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Warriors welcome Fallon’s resignation

Current and former military officials welcomed the resignation of Navy Adm. William J. Fallon, the top U.S. military commander in the Middle East, saying he failed to prevent foreign fighters and munitions from entering Iraq.

They said "there was no misperception" regarding Adm. Fallon's "non-warrior" approach to handling foreign involvement in the region.

"The fact is that [Central Command] had the external responsibility to protect our troops in Iraq from the outside and under Fallon they failed to do it," said retired Maj. Gen. Paul Vallely, a military analyst. "We have done nothing to protect our soldiers from external threats in Iraq."

Others said Adm. Fallon was pushed to resign.

"No matter what [Defense Secretary Robert M. Gates] said [Tuesday], we know for a fact Admiral Fallon was fired," said a former senior Defense official who works closely with military officials in the region. "We have kids — soldiers — getting killed because Iran, Syria and other foreign fighters are coming across the border into Iraq, and yet Fallon was unwilling to do anything to hold [those nations] accountable."

Adm. Fallon announced his retirement Tuesday, saying he had no substantial disagreements with the White House on the Middle East but that the "disconnect between my views and the president's policy objectives" had become a distraction.

Mr. Gates, who accepted the admiral's resignation, said it was a "misperception" that the commander was at odds with White House policies on Iran.

"I don't believe there have ever been any differences about the objectives of our policy in the Central Command area of responsibility," Adm. Fallon said, and he regretted "the simple perception that there is."

Adm. Fallon, who was in Iraq yesterday, could not be reached for comment.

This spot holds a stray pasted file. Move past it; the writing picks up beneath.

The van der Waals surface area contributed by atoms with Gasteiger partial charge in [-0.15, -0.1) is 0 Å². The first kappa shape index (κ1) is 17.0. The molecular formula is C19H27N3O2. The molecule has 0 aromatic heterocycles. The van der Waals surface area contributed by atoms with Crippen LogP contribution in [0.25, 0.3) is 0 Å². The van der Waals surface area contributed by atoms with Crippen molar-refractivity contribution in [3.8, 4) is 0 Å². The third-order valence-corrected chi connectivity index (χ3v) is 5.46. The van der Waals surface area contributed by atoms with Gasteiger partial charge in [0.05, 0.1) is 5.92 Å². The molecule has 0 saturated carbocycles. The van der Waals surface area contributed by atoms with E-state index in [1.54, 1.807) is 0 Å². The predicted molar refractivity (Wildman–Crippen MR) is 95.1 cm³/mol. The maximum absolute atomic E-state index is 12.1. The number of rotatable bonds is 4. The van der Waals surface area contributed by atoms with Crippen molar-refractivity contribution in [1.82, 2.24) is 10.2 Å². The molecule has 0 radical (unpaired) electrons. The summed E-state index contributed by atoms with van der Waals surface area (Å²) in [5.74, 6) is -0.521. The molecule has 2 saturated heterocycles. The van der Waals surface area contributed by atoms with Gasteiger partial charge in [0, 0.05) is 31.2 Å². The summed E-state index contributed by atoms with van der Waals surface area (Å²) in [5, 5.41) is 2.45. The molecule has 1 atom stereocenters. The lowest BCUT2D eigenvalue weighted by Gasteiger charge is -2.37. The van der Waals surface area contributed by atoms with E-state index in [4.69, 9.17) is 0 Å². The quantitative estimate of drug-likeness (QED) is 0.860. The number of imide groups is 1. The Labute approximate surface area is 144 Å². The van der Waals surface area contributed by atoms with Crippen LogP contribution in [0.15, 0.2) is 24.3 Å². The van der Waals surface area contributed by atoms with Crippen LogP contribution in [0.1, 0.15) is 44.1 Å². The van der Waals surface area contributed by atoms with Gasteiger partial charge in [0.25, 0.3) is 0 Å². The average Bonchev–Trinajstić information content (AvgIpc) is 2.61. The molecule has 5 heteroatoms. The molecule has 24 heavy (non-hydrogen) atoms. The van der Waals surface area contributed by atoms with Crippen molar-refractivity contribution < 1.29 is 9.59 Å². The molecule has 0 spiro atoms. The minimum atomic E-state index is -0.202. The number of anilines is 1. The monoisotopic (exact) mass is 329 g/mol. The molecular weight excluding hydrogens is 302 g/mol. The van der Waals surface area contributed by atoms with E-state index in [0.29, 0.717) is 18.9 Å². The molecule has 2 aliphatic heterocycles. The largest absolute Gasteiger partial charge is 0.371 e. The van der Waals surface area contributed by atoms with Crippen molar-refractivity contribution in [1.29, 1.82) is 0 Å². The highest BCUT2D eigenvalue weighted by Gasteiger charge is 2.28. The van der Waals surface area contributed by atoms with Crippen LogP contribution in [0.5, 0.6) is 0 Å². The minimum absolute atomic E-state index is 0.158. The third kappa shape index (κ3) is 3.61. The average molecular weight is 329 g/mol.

Speculation that the Bush administration planned to wage war with Iran was based in part on an article published in Esquire last week that described Adm. Fallon as the lone voice against the administration's hard-line policies.

The senior military official said Adm. Fallon's interview with Esquire "showed his lack of reason when it came to Iran's influence in the region."

A military official close to Army Gen. David H. Petraeus, top U.S. commander in Iraq, said Gen. Petraeus and Adm. Fallon had developed a friendship over the past six months despite their different perspectives on the war.

"They had just finished a monthlong process where they completed a shared recommendation for the future of Iraq," said the official, adding that the recommendation is the report Gen. Petraeus will deliver to Congress next month.

Gen. Petraeus said yesterday that he will miss the admiral. "Over the past year, he and I worked closely together as we charted a new course in Iraq and, more recently, developed a shared view on recommendations for the future," he said in a statement.

"Admiral Fallon has been a true warrior and we will miss him," he said.

Other military officials said Adm. Fallon's public and private disagreements with senior military and White House officials were genuine.

The disagreements made it difficult for Gen. Petraeus to do "what he needed to do to protect coalition forces and civilians" from attacks by foreign fighters, as Adm. Fallon was looking to reach out with diplomatic rather than military solutions, said another military official, who spoke on the condition of anonymity.

A Pentagon report, "Measuring Security and Stability in Iraq," released Tuesday, emphasized that as much as 90 percent of the foreign fighters in Iraq cross the border from Syria and that Iran's support for Shi'ite militants is hurting efforts to improve security in Iraq.

The Defense Department's quarterly report — from December to February — said militants continue to find safe havens and logistical support in Syria. It also states that Tehran's support for Shi'ite militant groups remains a sizable threat to stability in Iraq. The Quds Force, the elite unit of Iran's Revolutionary Guards, still provides much of the munitions for militants inside the country, the report said.

Military intelligence officials said many of these foreign fighters are finding sanctuary along Iran's border region as well.

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